Both biological (or adoptive) parents of a child are required to financially support a child in Florida, and, when the parents are no longer married or have never been married, a court will usually order that one parent pay regular child support to the other parent on behalf of the child until the child reaches the age of majority. How this child support figure is reached is based on Florida state law, and a Florida judge will apply the following factors in determining the child support payment.
The Income of Each Parent (Including Income Potential)
Other than the number of children being supported (the more children you have, the more you will have to pay), the most significant factor a court will examine in calculating the child support payment is the income of each parent. Income includes a wide variety of income sources, including salary, wages, bonuses, commissions, business income, disability benefits, retirement benefits, social security benefits, rental income, and investment income. This income amount is subject to deductions, including tax income deductions, current spousal or child support awards, mandatory retirement contributions, etc.
In addition, a court will also look at whether a parent could be earning more than he or she is actually earning but is voluntarily underemployed or unemployed. If so, a court can impute a higher income to a parent than what he or she is actually making in determining income.
The court will then combine both spouses’ income together to reach a combined monthly net income and apply a minimum child support amount based on a table provided by state law.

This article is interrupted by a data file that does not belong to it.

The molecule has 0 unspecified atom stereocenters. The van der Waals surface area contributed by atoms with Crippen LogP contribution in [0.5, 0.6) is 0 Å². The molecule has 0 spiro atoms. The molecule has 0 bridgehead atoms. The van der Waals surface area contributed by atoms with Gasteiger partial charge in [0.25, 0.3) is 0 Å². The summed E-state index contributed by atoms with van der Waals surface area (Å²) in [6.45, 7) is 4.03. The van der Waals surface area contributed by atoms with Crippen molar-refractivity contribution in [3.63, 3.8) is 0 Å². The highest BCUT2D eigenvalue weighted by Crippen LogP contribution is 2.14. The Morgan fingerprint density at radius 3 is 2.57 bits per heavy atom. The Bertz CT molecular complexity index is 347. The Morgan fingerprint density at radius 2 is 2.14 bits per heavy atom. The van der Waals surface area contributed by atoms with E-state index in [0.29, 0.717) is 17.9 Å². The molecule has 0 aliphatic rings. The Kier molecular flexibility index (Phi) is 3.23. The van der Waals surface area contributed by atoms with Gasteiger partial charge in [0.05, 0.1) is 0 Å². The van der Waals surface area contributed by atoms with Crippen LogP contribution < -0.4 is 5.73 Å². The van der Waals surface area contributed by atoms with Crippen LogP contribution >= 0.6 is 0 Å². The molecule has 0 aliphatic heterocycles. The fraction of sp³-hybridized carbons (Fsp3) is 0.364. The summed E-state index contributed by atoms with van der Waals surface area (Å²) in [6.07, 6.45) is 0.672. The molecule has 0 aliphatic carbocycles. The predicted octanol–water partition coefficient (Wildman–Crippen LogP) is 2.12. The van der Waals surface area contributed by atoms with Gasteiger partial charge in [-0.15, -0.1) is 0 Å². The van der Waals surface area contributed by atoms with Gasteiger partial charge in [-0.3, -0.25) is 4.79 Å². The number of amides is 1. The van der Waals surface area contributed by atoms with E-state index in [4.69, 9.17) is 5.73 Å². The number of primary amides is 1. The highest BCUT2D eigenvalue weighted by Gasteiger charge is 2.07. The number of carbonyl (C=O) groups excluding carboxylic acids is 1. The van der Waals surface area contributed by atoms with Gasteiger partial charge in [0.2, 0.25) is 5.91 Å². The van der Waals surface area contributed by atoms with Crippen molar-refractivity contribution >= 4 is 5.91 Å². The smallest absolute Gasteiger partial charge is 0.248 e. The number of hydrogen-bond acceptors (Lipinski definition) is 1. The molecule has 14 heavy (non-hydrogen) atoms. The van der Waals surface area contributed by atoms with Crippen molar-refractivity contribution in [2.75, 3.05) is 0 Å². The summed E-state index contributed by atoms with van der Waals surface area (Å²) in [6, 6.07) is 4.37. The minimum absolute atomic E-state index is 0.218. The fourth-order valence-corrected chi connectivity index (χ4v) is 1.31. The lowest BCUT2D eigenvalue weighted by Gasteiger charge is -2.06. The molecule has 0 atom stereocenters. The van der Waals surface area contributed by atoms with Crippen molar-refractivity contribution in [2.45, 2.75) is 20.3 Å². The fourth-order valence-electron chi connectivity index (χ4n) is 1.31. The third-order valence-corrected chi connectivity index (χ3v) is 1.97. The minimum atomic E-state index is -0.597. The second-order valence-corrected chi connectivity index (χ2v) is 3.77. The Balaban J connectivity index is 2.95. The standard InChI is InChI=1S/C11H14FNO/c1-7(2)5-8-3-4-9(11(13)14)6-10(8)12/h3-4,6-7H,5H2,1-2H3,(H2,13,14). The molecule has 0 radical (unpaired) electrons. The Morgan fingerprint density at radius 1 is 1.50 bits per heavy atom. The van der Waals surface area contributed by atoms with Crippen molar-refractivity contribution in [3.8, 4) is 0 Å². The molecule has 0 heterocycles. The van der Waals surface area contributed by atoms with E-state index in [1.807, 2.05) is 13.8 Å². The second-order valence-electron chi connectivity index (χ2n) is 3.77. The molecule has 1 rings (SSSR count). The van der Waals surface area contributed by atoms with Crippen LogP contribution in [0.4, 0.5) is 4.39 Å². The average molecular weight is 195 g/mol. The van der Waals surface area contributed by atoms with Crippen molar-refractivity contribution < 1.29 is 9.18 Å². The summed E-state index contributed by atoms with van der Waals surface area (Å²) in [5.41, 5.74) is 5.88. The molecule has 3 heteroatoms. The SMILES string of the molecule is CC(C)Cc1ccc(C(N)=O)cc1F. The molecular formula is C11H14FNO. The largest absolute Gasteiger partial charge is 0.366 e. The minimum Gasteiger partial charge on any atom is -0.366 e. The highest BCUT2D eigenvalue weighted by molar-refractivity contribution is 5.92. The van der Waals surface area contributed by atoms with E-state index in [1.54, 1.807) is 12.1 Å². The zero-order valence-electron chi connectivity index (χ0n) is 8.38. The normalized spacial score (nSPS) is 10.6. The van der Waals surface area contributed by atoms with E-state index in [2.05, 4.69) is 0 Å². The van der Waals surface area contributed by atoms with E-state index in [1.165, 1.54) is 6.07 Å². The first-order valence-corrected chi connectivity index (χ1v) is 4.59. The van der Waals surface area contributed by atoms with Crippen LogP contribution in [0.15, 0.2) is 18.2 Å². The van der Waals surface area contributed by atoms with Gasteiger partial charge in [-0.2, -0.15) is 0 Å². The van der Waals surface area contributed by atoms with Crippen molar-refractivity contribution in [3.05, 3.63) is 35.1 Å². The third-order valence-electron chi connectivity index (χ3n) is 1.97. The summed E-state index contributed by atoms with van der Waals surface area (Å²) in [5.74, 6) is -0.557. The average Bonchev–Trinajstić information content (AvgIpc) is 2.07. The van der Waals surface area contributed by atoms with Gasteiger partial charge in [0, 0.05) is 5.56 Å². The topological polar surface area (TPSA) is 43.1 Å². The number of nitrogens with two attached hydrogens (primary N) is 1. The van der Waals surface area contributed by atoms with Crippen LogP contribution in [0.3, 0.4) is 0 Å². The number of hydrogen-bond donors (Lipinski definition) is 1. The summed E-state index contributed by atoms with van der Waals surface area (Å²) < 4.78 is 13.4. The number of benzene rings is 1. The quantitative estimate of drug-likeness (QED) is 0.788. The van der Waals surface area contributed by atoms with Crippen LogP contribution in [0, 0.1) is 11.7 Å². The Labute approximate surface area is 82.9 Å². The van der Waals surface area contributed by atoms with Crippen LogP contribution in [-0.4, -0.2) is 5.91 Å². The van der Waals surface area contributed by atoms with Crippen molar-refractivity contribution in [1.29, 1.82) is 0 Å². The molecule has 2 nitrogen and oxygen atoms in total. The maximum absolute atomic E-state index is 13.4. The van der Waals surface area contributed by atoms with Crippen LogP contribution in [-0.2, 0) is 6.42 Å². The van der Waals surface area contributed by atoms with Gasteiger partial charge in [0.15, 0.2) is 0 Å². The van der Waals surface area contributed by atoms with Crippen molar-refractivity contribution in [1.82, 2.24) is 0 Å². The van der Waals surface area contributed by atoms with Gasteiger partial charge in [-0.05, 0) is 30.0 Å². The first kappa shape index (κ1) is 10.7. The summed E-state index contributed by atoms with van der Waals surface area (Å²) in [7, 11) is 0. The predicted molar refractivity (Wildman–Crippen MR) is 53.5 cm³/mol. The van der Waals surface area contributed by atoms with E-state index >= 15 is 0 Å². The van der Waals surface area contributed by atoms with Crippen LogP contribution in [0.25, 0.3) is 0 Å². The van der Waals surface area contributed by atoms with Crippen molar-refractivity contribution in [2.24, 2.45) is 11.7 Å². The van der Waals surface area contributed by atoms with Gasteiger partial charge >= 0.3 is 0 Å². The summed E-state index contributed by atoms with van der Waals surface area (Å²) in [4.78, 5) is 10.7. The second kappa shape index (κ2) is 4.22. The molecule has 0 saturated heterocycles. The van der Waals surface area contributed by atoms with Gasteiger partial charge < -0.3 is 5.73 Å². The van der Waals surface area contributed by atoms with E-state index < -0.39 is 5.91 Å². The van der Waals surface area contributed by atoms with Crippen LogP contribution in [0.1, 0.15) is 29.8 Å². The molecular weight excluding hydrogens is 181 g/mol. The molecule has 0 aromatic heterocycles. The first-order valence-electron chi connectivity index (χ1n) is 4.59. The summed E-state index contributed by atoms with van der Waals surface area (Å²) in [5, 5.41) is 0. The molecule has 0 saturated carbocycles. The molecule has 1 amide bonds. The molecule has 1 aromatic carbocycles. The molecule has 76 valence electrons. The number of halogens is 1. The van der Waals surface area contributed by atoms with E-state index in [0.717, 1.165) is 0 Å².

The Time and Resources Each Parent Expends Caring for the Child
Many parents in Florida both participate in providing for the child’s needs, including providing food and shelter pursuant to a time-sharing agreement. Clearly, one parent who spends no time with the child will not have to shell out money regularly to pay for the child’s needs, and so that parent will be expected to pay a higher amount in child support than a parent who shares parenting time 50/50 with the other parent. Thus, the court will factor in how much time and resources each parent will be devoting to the child in setting how much one parent will have to pay the other in a child support payment.
Other Factors a Court Will Incorporate
The Florida courts also recognize that not all children are the same with regard to their financial needs, and will address the particular needs of a child in further adjusting the monthly support amount. Likewise, parents have their own special financial circumstances a court can consider. Thus, the courts will address a number of other potential factors in determining an award, which can include:
- The costs of a child’s special healthcare needs
- A parent’s overall assets (beyond monthly income)
- Seasonal differences in income
- A child’s independent income
- The age of the child
- Special needs of a child
- Any other factor that a court chooses to consider
Because so many factors go into reaching a child support payment, and child support payments can be quite significant over time, parents are encouraged to work with an experienced Florida family law attorney in achieving favorable outcomes in these matters.
Legal Help in Your Florida Child Support Matter
Whether you are seeking child support, responding to a child support request, enforcing a child support order, or seeking a modification, The Law Offices of Ira M. Marcus, P.A. in Miami can help. Contact our office today to set up a consultation with a trusted and caring family law attorney.